Written for Daily Hive by Jay Schlosar, the Director of Copper & Health at Teck Resources. Schlosar also sits on the board of the Coalition for Community and Healthcare Acquired Infection Reduction (CHAIR).
When you are admitted to a hospital, you’re obviously hoping to get better. In some cases, however, the hospital itself can actually make you sick.
According to the Canadian Institute for Health Information, between January 2020 and March 2021, there were more than 65,615 hospital stays and 158,860 emergency department visits. Every one of those Canadians visiting hospitals during that period were at risk of a superbug-related illness.
For those unfamiliar with the term, a superbug is a strain of bacteria, viruses, parasites, and fungi that are resistant to most antibiotics and medications used to treat the infections they cause. Superbugs spread via surfaces people touch all the time. Think about it: how many people touch things like door handles, elevator buttons, and handrails? In hospitals, these risks grow exponentially.
In research released in the United States by the Centre for Disease Control, drug-resistant germs make about three million Americans sick every year and account for about 35,000 deaths in the U.S..
What’s significant in this 2022 report is that more than 29,400 people died of antimicrobial-resistant infections commonly associated with healthcare. Of these, nearly 40% acquired the infection while hospitalized.
In Canada, the data on superbugs is included in the reporting of patients who experience healthcare-acquired infections (HAI). Every year, more than 220,000 patients will contract an HAI while receiving care. This can result in prolonged hospital stays, some $4 billion in additional annual cost to the healthcare system, and a rise in antibiotic resistance.
Sometimes, there are also more direct and tragic consequences. Each year, between 8,000 and 12,000 patients in Canada will die from an HAI.
The best way to limit the spread of superbugs on high-touch surfaces is measures that enhance antimicrobial resistance. As the Government of Canada report Antimicrobial Resistance use in Canada explains, implementing measures that reduce microbial loads are the most effective treatment for infections and diseases. This includes incorporating these measures directly into the built environment of hospitals and other healthcare facilities.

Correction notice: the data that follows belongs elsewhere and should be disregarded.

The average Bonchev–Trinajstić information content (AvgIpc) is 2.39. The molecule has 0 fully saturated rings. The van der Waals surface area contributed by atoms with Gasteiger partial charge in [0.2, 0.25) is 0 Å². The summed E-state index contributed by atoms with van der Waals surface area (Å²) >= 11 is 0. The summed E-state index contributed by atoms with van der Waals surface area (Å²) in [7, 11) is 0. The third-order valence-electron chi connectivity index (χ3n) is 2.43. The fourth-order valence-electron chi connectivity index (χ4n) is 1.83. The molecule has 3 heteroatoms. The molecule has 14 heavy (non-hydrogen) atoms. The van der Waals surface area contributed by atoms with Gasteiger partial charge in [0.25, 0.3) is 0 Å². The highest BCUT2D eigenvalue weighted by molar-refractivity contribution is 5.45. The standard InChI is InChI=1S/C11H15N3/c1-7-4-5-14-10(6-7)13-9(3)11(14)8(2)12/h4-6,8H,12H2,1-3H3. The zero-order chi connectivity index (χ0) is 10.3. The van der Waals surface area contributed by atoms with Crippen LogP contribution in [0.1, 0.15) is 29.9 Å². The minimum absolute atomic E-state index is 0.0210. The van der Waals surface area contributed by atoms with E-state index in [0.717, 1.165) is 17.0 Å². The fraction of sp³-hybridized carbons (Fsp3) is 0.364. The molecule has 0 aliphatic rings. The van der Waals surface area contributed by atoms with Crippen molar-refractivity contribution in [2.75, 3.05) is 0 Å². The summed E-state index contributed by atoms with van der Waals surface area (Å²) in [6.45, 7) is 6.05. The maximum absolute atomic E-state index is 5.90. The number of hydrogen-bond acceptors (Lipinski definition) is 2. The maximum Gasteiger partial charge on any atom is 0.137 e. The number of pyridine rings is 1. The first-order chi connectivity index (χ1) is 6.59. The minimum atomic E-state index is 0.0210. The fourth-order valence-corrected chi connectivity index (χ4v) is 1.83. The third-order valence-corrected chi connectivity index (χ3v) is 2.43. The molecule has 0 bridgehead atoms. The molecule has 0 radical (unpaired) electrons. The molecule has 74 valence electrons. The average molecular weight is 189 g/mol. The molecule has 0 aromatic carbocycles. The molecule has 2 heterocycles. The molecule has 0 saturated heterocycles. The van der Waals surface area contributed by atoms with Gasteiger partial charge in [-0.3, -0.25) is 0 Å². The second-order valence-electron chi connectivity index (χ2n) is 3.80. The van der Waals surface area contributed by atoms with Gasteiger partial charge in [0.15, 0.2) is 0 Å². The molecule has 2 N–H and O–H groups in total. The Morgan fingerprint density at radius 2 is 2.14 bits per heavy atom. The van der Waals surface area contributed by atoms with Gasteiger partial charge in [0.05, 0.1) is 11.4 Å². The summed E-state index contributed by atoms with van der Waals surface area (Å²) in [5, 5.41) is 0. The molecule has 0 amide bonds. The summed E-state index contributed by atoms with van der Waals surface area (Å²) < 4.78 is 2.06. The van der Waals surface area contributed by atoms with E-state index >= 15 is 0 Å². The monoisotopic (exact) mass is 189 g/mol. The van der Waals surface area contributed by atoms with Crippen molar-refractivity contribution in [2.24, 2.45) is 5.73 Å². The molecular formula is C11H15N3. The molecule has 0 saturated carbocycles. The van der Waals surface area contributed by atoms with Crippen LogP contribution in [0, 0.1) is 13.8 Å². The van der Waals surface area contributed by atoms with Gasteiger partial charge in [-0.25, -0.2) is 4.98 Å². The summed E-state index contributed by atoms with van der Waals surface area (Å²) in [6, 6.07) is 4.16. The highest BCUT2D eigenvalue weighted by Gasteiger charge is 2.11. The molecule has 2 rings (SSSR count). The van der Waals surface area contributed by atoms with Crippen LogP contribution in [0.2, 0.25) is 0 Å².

Copper has proven antimicrobial properties, which has been demonstrated to eliminate up to 99.9% of harmful bacteria on surfaces within two hours of contact. When installed on high-touch surfaces – such as those in a hospital – copper is a proven killer of bacteria, reducing the spread of infection and improving health outcomes.
Implementing antimicrobial copper could reduce these infections by as much as 20%. That would save nearly $1 billion for the health care system in Canada alone. This is backed by science, approved by the U.S. Environmental Protection Agency and Health Canada.
In 2017, Teck launched its Copper & Health program. Teck has long been a champion of improving healthcare in British Columbia where our head office and many of our operations are located and throughout other regions where we operate. When we saw the issues facing hospitals with HAIs, we knew we could help.
To date, we have installed antimicrobial copper surfaces in four B.C. hospitals: Vancouver General Hospital; Lions Gate Hospital; St. Paul’s Hospital; and Kootenay Boundary Regional Hospital. We also installed antimicrobial copper in Iquique Hospital in Chile.
But we are just getting started. Teck also has new partnerships to install antimicrobial copper underway with Royal Inland Hospital’s Emergency Department in Kamloops, the Lion’s Gate Hospital’s Redevelopment project in North Vancouver, and the St. Paul’s Hospital’s redevelopment project to be built at the Jim Pattison Medical Centre in Vancouver.
The purpose of these partnerships is simple: to help reduce the spread of superbugs and HAIs, and keep patients, staff, and visitors healthy. This innovative approach has enabled these hospitals to reduce the spread of superbugs and made hospital stays safer. These partnerships also build awareness of copper’s antimicrobial superpowers to support a global shift toward the use of these surfaces in health care – and all other public spaces – to help save lives.